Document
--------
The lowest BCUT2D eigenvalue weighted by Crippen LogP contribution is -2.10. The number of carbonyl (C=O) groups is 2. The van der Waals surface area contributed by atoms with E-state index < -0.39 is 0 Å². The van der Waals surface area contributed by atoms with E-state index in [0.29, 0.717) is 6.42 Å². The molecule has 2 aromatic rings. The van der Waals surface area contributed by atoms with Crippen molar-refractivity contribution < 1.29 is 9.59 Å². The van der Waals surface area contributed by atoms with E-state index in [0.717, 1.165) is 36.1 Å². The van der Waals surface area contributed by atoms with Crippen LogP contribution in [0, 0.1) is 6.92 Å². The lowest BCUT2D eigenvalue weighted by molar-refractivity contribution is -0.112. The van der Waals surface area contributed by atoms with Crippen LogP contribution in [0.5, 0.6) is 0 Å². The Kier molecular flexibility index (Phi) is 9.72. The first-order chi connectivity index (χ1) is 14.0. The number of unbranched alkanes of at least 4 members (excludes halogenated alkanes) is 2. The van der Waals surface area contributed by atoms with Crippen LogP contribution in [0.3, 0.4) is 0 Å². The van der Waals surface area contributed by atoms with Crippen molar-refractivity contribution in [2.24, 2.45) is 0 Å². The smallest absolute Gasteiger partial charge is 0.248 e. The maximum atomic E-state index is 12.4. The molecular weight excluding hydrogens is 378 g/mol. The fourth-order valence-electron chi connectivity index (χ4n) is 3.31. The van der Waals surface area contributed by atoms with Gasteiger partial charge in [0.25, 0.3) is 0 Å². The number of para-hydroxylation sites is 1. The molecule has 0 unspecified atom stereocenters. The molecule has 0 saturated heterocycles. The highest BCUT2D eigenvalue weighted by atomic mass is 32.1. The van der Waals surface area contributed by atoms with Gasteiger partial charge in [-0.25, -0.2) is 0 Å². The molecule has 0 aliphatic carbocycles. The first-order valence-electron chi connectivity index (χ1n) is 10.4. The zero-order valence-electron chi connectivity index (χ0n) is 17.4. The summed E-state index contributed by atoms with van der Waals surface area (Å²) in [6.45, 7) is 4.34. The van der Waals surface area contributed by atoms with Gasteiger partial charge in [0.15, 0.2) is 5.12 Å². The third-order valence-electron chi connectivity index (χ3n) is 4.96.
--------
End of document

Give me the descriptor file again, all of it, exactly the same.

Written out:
The lowest BCUT2D eigenvalue weighted by Crippen LogP contribution is -2.10. The number of carbonyl (C=O) groups is 2. The van der Waals surface area contributed by atoms with E-state index < -0.39 is 0 Å². The van der Waals surface area contributed by atoms with E-state index in [0.29, 0.717) is 6.42 Å². The molecule has 2 aromatic rings. The van der Waals surface area contributed by atoms with Crippen molar-refractivity contribution < 1.29 is 9.59 Å². The van der Waals surface area contributed by atoms with E-state index in [0.717, 1.165) is 36.1 Å². The van der Waals surface area contributed by atoms with Crippen LogP contribution in [0, 0.1) is 6.92 Å². The lowest BCUT2D eigenvalue weighted by molar-refractivity contribution is -0.112. The van der Waals surface area contributed by atoms with Crippen LogP contribution in [0.5, 0.6) is 0 Å². The Kier molecular flexibility index (Phi) is 9.72. The first-order chi connectivity index (χ1) is 14.0. The number of unbranched alkanes of at least 4 members (excludes halogenated alkanes) is 2. The van der Waals surface area contributed by atoms with Crippen LogP contribution in [0.3, 0.4) is 0 Å². The van der Waals surface area contributed by atoms with Crippen molar-refractivity contribution in [2.24, 2.45) is 0 Å². The smallest absolute Gasteiger partial charge is 0.248 e. The maximum atomic E-state index is 12.4. The molecular weight excluding hydrogens is 378 g/mol. The fourth-order valence-electron chi connectivity index (χ4n) is 3.31. The van der Waals surface area contributed by atoms with Gasteiger partial charge in [0.25, 0.3) is 0 Å². The number of para-hydroxylation sites is 1. The molecule has 0 unspecified atom stereocenters. The molecule has 0 saturated heterocycles. The highest BCUT2D eigenvalue weighted by atomic mass is 32.1. The van der Waals surface area contributed by atoms with Gasteiger partial charge in [-0.25, -0.2) is 0 Å². The molecule has 0 aliphatic carbocycles. The first-order valence-electron chi connectivity index (χ1n) is 10.4. The zero-order valence-electron chi connectivity index (χ0n) is 17.4. The summed E-state index contributed by atoms with van der Waals surface area (Å²) in [6.45, 7) is 4.34. The van der Waals surface area contributed by atoms with Gasteiger partial charge in [0.15, 0.2) is 5.12 Å². The third-order valence-electron chi connectivity index (χ3n) is 4.96.